The only navigational skills you need here is the ability to read signs and follow the arrows


The only one of some sixty myrtle warblers I was able to capture

Not lost yet - those tall posts are used to guide the paddler across lakes -two of them are usually in view

The sun struggled to upset the fog and almost made it.  As I came around a grassy corner, soon after the day brightened,  I almost ran into a sunning eight-foot alligator.  I froze in place and waited until I was past him to paddle again.  He tried to sink, but only had half the depth of water he needed to hide.  I made sure to watch for him on the way back out.  He was with a friend when I came back by.


I almost ran over the big guy in the back coming from the other direction around a blind corner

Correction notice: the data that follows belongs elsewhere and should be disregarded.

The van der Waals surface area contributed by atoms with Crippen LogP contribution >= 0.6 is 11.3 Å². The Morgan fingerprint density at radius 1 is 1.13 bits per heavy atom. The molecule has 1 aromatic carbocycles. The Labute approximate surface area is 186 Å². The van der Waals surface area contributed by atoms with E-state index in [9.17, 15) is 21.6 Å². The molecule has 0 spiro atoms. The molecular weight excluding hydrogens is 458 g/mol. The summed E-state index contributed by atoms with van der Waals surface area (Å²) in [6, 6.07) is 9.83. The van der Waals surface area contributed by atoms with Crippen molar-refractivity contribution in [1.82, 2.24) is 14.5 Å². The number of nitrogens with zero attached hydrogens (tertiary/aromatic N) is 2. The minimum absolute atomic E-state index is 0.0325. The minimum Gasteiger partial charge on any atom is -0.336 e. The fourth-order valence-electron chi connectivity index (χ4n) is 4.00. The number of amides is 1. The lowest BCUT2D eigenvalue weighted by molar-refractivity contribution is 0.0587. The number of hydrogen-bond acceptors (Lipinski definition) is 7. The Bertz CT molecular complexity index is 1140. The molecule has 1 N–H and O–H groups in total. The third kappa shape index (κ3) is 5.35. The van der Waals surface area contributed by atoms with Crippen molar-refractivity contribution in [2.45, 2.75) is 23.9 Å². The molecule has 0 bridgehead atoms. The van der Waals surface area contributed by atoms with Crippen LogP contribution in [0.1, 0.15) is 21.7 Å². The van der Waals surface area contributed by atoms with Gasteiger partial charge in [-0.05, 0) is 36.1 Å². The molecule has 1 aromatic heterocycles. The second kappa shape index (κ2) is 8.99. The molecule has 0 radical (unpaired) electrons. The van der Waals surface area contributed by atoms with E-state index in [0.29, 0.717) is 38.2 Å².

Soon the sun lost its battle with the clouds and fog and it got darker and foggier. But it was still pretty. Sandhill cranes waded through the water with big splashes and snuck through the brush, flying only if I got too close.

I saw this scene in black and white, so took it that way


Sandhills splashing through the marsh

The fog and sun made the spider webs stand out

Views changed depending on whether or not the area had shrubs or grass

  I wound my way through lakes and along banks of grass or shrubs. Finally I saw a sign for the shelter.  But when I got to Monkey Lake, the shelter was nowhere to be seen.  I followed the main channel and soon  found myself on the way to Buzzard Roost Lake.  I had to haul out the map to determine where else to look for the shelter.  I went back into Monkey Lake and took a right. Around another corner was the tall while porta-potty.  Past it was the shelter in a very private place with with no view and no place to walk.  I stretched out my back and walked around for a few minutes, ate a snack, got a big drink, and started back.